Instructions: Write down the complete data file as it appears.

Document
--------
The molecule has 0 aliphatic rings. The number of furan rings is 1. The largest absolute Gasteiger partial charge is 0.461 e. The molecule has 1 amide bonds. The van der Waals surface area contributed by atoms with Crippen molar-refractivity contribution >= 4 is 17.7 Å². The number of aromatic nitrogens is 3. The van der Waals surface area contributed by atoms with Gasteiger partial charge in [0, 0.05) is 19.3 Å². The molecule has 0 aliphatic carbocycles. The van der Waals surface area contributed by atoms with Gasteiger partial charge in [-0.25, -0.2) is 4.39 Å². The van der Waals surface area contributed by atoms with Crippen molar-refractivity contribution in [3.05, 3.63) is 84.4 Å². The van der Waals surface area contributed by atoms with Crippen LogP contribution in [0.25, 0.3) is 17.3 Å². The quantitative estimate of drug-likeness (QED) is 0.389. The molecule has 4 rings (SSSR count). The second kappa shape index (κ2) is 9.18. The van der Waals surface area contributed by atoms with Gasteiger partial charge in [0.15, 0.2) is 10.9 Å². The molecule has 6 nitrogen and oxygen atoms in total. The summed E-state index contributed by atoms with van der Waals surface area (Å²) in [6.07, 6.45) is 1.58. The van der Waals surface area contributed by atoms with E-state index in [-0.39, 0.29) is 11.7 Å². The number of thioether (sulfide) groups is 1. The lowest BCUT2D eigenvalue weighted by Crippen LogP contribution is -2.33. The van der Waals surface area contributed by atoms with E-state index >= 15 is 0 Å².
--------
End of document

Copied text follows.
The molecule has 0 aliphatic rings. The number of furan rings is 1. The largest absolute Gasteiger partial charge is 0.461 e. The molecule has 1 amide bonds. The van der Waals surface area contributed by atoms with Crippen molar-refractivity contribution >= 4 is 17.7 Å². The number of aromatic nitrogens is 3. The van der Waals surface area contributed by atoms with Gasteiger partial charge in [0, 0.05) is 19.3 Å². The molecule has 0 aliphatic carbocycles. The van der Waals surface area contributed by atoms with Gasteiger partial charge in [-0.25, -0.2) is 4.39 Å². The van der Waals surface area contributed by atoms with Crippen molar-refractivity contribution in [3.05, 3.63) is 84.4 Å². The van der Waals surface area contributed by atoms with Crippen LogP contribution in [0.25, 0.3) is 17.3 Å². The quantitative estimate of drug-likeness (QED) is 0.389. The molecule has 4 rings (SSSR count). The second kappa shape index (κ2) is 9.18. The van der Waals surface area contributed by atoms with Gasteiger partial charge in [0.15, 0.2) is 10.9 Å². The molecule has 6 nitrogen and oxygen atoms in total. The summed E-state index contributed by atoms with van der Waals surface area (Å²) in [6.07, 6.45) is 1.58. The van der Waals surface area contributed by atoms with E-state index in [-0.39, 0.29) is 11.7 Å². The number of thioether (sulfide) groups is 1. The lowest BCUT2D eigenvalue weighted by Crippen LogP contribution is -2.33. The van der Waals surface area contributed by atoms with E-state index >= 15 is 0 Å².